Civilians, military get ready for ‘Big One’
CLARK FREEPORT—As part of the preparation for the “Big One” in Metro Manila, the national government on Thursday tested the readiness of the Philippine Air Force (PAF) facility here as a backup command center for disaster response.
The PAF’s Haribon hangar, reused after the United States left the former Clark Air Base in June 1991, served as site of the exercise in the event a 7.2-magnitude earthquake expected in Metro Manila because of the Valley Fault System (VFS).
A siren that rang for five minutes signaled the start of the 9 a.m. drill.
Defense Secretary Voltaire Gazmin, chair of the National Disaster Risk Reduction and Management Council (NDRRMC), and Social Welfare Secretary Corazon “Dinky” Soliman joined the exercise.
“The drill is the people’s response here and the command center operation in Clark is in response to severe damage in Metro Manila,” said Renato Solidum, chief of the Philippine Institute of Volcanology and Seismology (Phivolcs).
“You need to have a backup command center,” he said.
Clark, 100 kilometers north of Metro Manila, would “not be significantly affected” by a 7.2-magnitude temblor.
Haribon hosts several hangars and repair centers and stands next to the Clark International Airport, making the movement of personnel, equipment and goods faster, according to Josefina Timoteo, regional head of the NDRRMC.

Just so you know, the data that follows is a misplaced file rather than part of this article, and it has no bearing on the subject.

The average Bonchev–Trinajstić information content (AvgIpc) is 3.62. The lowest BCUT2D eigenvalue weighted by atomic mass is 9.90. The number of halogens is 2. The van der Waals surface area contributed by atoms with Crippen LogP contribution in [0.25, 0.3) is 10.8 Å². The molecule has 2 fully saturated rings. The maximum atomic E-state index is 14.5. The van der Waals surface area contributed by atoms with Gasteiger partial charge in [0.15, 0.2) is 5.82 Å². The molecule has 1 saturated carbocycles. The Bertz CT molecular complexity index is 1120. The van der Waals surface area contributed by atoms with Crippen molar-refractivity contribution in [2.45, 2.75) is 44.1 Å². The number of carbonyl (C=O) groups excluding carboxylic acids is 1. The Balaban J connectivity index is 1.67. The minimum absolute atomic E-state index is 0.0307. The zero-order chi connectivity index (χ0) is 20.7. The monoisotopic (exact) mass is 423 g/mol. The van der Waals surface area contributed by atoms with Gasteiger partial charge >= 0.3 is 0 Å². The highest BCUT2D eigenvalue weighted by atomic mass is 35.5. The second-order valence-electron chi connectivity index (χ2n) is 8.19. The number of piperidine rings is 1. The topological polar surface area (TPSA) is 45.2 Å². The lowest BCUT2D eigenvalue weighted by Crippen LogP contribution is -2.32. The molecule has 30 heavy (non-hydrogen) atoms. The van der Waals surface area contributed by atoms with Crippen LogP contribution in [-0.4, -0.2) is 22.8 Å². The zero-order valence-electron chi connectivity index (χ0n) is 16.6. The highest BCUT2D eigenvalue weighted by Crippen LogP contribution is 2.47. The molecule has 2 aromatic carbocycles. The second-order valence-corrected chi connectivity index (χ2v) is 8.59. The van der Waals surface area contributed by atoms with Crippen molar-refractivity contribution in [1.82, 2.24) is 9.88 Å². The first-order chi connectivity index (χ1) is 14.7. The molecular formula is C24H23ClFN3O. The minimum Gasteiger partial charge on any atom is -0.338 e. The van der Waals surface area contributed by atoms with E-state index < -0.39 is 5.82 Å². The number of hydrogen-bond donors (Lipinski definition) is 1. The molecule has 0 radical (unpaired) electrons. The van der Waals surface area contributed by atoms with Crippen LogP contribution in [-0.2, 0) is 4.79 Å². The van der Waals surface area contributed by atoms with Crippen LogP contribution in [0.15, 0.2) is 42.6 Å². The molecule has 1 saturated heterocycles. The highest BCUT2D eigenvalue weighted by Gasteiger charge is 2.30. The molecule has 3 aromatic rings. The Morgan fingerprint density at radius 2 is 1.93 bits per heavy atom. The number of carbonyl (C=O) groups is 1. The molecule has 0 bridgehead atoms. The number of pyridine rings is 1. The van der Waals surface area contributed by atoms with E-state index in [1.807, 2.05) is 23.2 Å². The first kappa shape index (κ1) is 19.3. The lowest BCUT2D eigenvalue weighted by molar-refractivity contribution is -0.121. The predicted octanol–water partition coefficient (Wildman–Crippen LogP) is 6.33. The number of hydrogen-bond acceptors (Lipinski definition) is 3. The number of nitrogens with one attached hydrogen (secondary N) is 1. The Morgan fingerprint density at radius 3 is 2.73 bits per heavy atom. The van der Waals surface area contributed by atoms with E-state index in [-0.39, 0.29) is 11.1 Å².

The East Valley Fault straddles 10 kilometers in Rizal province, while the West Valley Fault runs more than 100 km through Metro Manila and Rizal, Bulacan, Cavite and Laguna provinces.
Solidum said the potential risks from a 7.2-magnitude quake were higher in Metro Manila, with a population of more than 10 million.
Without any interventions and should it strike at night, the Big One in Metro Manila could kill 31,000 people and seriously injure 130,000 people, Phivolcs said.
Experts believe the valley fault is “ripe,” based on its pattern of movement every 600 years.
Solidum said the NDRRMC had scheduled more earthquake drills. “It is already in the mindset of the NDRRMC to continue the earthquake drills. There is a planned drill for Metro Manila and surrounding provinces,” he added.
Government agencies and private companies participated in the drill, with people practicing the duck-cover-hold technique.
“There is no right time to be prepared than now,” Timoteo said.
At the regional police headquarters in Camp Olivas in Pampanga province, police and fire protection personnel conducted the drill. Some 200 of them evacuated to the parade ground after dropping to the ground, finding cover and holding on.
Soliman said a lesson learned from the 2013 Supertyphoon “Yolanda” (international name: Haiyan), which devastated the Visayas was the need for a large space where assets and aid could be accommodated.
“In Tacloban City, the airport can fit only two C-130 planes. Here, we could fit in as many as we want,” she noted.
For the first time, the NDRRMC operations center was placed outside Metro Manila for the quarterly drill as organizers wanted to consider the possibility that a 7.2-magnitude quake can level the seat of government and paralyze even disaster response operations.
Corazon Jimenez, general manager of the Metropolitan Manila Development Authority, said the second Metro Manila earthquake drill would be held in June. The provinces of Bulacan, Cavite, Laguna and Rizal will join the event.
“We are already planning the next drill and we want to incorporate our past experiences so we can improve our response. For one, there is a need to improve the communication, I had a hard time making contact,” she noted.
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